Vail Daily column: The Gambel is not taking any chances
Ryan Summerlin September 28, 2012
The mighty oak tree is seen by many of us as a sign of strength and fortitude. As a transplant from the Great Lakes region, that’s certainly how I think of them. Burr oak, red oak, white oak and pin oak dominated the forests around my house and shaded the yard where I played. They were great climbing trees, with branches the diameter of car tires and trunks that two kids could not touch hands around. They were towering symbols of natural endurance that spans multiple human lifetimes. The acorn that grandfather plants can become the leviathan that his grandson climbs and plays beneath.
Here in Colorado the oaks are a bit less majestic. If it weren’t for the acorns and the distinctive lobed leaves, Gambel oak could be mistaken for a shrub. It grows in marginal lands, often mixed in with sage and mountain mahogany (not the fragrant hardwood imported from the tropics to construct bookshelves and end tables). Its stands are more like tangles. The thick mesh of branches and leaves must shade the ground below, but the knotted branches leave no space for a family to set down a picnic blanket.
While Quercus gambelii may never have inspired a poem, it is nevertheless a remarkable species, deserving of its place in the same genus with the monstrous oaks from the east. The Gambel oak can survive in arid, sparse lands where its mat of roots helps protect loose, rocky soil from erosion. It may not offer much shade to human beings, but it welcomes smaller creatures who seek shelter from sun and predators or a private place to raise their young. Especially in a dry season, when berries are hard to come by, the acorns this scrubby tree provides can be life sustaining for animals as small as chipmunks or as large as black bears.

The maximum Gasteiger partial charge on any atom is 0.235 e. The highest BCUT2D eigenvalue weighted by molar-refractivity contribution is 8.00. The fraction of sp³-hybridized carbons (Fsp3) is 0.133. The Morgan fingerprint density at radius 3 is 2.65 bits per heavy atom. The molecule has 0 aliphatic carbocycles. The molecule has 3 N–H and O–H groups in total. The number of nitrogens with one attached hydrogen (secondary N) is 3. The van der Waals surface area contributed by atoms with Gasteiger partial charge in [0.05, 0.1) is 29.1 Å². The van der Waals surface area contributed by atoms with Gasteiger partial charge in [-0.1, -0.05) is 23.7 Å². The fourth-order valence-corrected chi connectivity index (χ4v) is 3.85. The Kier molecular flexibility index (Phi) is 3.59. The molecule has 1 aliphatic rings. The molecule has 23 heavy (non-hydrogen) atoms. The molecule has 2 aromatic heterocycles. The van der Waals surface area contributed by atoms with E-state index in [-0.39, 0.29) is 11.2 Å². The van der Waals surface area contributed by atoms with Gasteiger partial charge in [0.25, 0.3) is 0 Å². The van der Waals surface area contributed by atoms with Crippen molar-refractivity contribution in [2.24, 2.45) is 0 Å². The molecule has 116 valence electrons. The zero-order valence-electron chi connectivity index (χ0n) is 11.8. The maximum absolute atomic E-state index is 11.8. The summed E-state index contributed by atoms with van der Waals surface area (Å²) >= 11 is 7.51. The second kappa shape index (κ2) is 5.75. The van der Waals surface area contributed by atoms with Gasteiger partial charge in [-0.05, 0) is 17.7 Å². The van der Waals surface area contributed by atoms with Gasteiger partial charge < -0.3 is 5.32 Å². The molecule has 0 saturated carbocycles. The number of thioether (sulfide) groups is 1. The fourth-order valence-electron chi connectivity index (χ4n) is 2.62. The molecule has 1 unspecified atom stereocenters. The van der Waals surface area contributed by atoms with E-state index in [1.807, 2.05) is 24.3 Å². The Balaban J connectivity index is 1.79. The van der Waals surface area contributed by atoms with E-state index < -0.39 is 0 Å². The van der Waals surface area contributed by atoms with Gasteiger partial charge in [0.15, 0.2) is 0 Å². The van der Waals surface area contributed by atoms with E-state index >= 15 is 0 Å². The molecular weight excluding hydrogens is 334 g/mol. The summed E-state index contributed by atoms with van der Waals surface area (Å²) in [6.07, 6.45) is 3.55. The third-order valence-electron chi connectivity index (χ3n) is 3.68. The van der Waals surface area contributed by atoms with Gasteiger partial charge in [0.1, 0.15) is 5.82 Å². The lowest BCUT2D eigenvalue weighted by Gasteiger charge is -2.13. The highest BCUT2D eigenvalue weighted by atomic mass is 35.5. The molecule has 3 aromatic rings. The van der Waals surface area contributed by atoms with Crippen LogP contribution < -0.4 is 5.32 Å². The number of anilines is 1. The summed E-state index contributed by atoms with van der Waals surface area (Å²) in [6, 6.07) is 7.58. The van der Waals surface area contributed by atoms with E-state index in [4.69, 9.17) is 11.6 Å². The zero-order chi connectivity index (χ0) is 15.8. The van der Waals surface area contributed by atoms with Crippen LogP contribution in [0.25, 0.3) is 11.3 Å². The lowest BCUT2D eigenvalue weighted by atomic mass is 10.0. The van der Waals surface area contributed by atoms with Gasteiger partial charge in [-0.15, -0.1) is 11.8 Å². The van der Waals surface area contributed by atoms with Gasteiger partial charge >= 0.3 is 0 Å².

Gambel oaks have a suite of unique adaptations that allow it to claim a place for the oak family here in the arid highlands of Eagle County. Entire hillsides covered by this runt of the family are able to prosper on a fraction of the water its mighty counterparts east of the Mississippi would consume. And, when it comes to wildfire, Gambel oaks don’t take any chances; they have a fail-proof insurance policy. While Gambel oak can reproduce from acorns, most of new plants sprout from lignotubers. Lignotubers are special root nodules which contain buds that can sprout new plants. This ensures that even if a stand of Gambel oak is burned to the ground, its genetic material remains safe in the soil and new trees can emerge from the ashes of the old.
Mountain life isn’t for everybody. The challenges of a long, snowy, winter, combined with the dry air, desiccating sunlight and seasonal droughts of summer make it a habitat that many species, including some humans, shy away from. It takes a hardy species to thrive in the mountains. So while the oaks of the east may be tall and majestic, their western cousins have their own charm and bring some key ingredients to the ecological table. So, if you ever find yourself off trail, cursing your path through a think tangle of Gambel oak, remind yourself that mighty and majestic things may come in small packages.
Peter Wadden is a field science educator at Walking Mountains. He’s thrilled to be exploring the wilds of Colorado while collecting research for the U.S. Forest Service. Walking Mountains Science Center is open Monday through Saturday, 10 a.m. to 6 p.m. with free admission.